I bought the book She … after I saw it gifted at a baby shower.

I waited a day to open the binding and weep through the pages. I find myself resisting the strengths in my daughter, asking her constantly to dile down her intuition to fit inside of the box I’d like for her.

9 months of me for all you and six years later … I’d like to cling to the fact that at one time, she fit inside of me.

So why don’t we fit?

This book is a descriptive quote with a responding celebration. On every single page.

She added so much to being human.

Celebrate her presence.

Goose bumps for me. Because reading these words is like believing in the allowance to be celebrated. And I want that for her. I want that for me, but boy do I want that for her.

Celebrate her presence. She is here, right here.

She colored her thoughts with only the brightest hues.

Celebrate her optimism.

Many of these echoing phrases could be changed into “Show her your optimism” from a mothers perspective. From my own perspective. The day in and day out of mothering a hard-wired emotionally dramatic human being makes the little things feel like the big things.

Being worn in every day into the skin of a mom who stretches not only literally for life but figuratively for the rest of her life is tiresome and lonely and most often forgotten. Hardly celebrated. Hardly ever thought of as beautiful.

Show her your optimism. Show her your scars. Show her MYself.

She discovered that she was the one she’d been waiting for.

Celebrate her self-reliance.

This is something I read to myself often, only without the corresponding celebration. Just that I have everything I need. I am already who I’m waiting for. It’s an exercise in self esteem, yes, but it’s also permission to be that version of me. The one I hide and protect so carefully. The reflection in the mirror that cannot lie.

How empowering as a child to be told that the voice inside isn’t the one you need to drown out. You aren’t always wrong, always less, always small. You already are whoever you’re going to be. Today it’s tea-parties; tomorrow world peace. And I believe it’s in you.

You’re captivating and refreshing. You’re a giggle for a gaggle and you’re here. I haven’t celebrated that lately. That you are You. That you’re a wild antidote to a humble situation.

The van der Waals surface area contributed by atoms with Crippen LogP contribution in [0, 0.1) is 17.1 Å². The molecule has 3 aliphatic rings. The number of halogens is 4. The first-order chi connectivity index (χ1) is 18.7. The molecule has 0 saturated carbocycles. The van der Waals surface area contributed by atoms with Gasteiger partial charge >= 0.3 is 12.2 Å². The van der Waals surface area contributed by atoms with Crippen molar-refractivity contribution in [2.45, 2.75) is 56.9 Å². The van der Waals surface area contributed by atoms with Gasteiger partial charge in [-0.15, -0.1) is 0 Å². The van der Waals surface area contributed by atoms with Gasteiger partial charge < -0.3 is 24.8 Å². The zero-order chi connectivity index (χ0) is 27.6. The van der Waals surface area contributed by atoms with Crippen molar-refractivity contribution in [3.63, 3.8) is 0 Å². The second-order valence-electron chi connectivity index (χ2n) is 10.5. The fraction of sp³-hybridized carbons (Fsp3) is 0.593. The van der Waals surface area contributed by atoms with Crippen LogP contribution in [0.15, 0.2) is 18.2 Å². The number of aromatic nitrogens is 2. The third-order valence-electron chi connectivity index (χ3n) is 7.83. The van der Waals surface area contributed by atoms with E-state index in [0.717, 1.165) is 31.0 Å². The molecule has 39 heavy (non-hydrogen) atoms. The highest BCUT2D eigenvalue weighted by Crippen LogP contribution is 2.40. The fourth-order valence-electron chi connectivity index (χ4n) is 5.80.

I was terrified of having a daughter, because I thought I would be having me. Worse than that I was terrified I would end up raising my sister. Let’s be honest here, skeletons or not and family history or not … if there’s one thing I will not repeat: it’s my childhood.

Yet the path laid before me and the voices echoing in my own mind are those of the dominating parental control of my youth. RIGHT! WRONG! BLACK! WHITE! NEVER GOOD ENOUGH, DO IT AGAIN! FASTER! CLEANER! WORK HARDER! SINNER!

The voice that saved me simply said “I love you right now, right here. If nothing ever changes in you or if everything changes about you – this one thing will not. I. Love. You.”

She discovered her real measurements had nothing to do with numbers or statistics.

Celebrate her self-esteem.

Fierce. Girl power necklace made by my daughter for me :) I'll take it.

Fight for it. For her. Fight for youme.

She remained true to herself.

Celebrate her authenticity.

I love this book because it speaks to such a depth inside of me that for so long was embarrassed about the sassy, sensual S which begins S H E. Not to roar up any movements or claim to be part of one, but I find it so interesting that removing that permission – the very letter – and all we have left is H E.

When did it become ok to ignore the passion of a woman? To ignore the power of her spirit? To squash, squander and belittle the body that feeds the world. When did I start allowing someone else to assign me my worth?

And why am I trying to assign my daughters?

She doesn’t need my permission … and she will always have my blessing.



I love you.

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One thought on “Daughters

  1. Reading through the pages of that book makes me teary eyed…and I haven’t even met my daughter yet šŸ™‚

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